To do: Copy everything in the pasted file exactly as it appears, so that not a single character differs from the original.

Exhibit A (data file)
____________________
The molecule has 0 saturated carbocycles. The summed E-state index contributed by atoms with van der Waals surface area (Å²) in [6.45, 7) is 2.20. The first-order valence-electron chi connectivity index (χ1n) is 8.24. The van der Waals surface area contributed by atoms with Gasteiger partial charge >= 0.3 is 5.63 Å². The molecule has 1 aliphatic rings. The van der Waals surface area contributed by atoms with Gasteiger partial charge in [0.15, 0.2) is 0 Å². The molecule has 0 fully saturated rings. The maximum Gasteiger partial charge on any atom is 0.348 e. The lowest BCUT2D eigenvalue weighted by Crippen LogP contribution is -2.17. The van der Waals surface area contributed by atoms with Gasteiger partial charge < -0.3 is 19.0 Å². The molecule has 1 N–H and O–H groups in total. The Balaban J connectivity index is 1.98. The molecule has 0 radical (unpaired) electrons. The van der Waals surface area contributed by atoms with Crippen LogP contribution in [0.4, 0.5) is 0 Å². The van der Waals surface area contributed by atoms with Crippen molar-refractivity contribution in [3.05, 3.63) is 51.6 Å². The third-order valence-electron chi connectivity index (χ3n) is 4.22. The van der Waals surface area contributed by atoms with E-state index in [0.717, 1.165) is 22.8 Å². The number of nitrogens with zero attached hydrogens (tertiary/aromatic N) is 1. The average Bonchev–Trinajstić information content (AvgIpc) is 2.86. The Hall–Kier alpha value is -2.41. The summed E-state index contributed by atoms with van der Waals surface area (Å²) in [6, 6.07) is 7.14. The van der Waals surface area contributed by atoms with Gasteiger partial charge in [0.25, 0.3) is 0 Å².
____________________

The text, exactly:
The molecule has 0 saturated carbocycles. The summed E-state index contributed by atoms with van der Waals surface area (Å²) in [6.45, 7) is 2.20. The first-order valence-electron chi connectivity index (χ1n) is 8.24. The van der Waals surface area contributed by atoms with Gasteiger partial charge >= 0.3 is 5.63 Å². The molecule has 1 aliphatic rings. The van der Waals surface area contributed by atoms with Gasteiger partial charge in [0.15, 0.2) is 0 Å². The molecule has 0 fully saturated rings. The maximum Gasteiger partial charge on any atom is 0.348 e. The lowest BCUT2D eigenvalue weighted by Crippen LogP contribution is -2.17. The van der Waals surface area contributed by atoms with Gasteiger partial charge < -0.3 is 19.0 Å². The molecule has 1 N–H and O–H groups in total. The Balaban J connectivity index is 1.98. The molecule has 0 radical (unpaired) electrons. The van der Waals surface area contributed by atoms with Crippen LogP contribution in [0.4, 0.5) is 0 Å². The van der Waals surface area contributed by atoms with Crippen molar-refractivity contribution in [3.05, 3.63) is 51.6 Å². The third-order valence-electron chi connectivity index (χ3n) is 4.22. The van der Waals surface area contributed by atoms with E-state index in [0.717, 1.165) is 22.8 Å². The number of nitrogens with zero attached hydrogens (tertiary/aromatic N) is 1. The average Bonchev–Trinajstić information content (AvgIpc) is 2.86. The Hall–Kier alpha value is -2.41. The summed E-state index contributed by atoms with van der Waals surface area (Å²) in [6, 6.07) is 7.14. The van der Waals surface area contributed by atoms with Gasteiger partial charge in [0.25, 0.3) is 0 Å².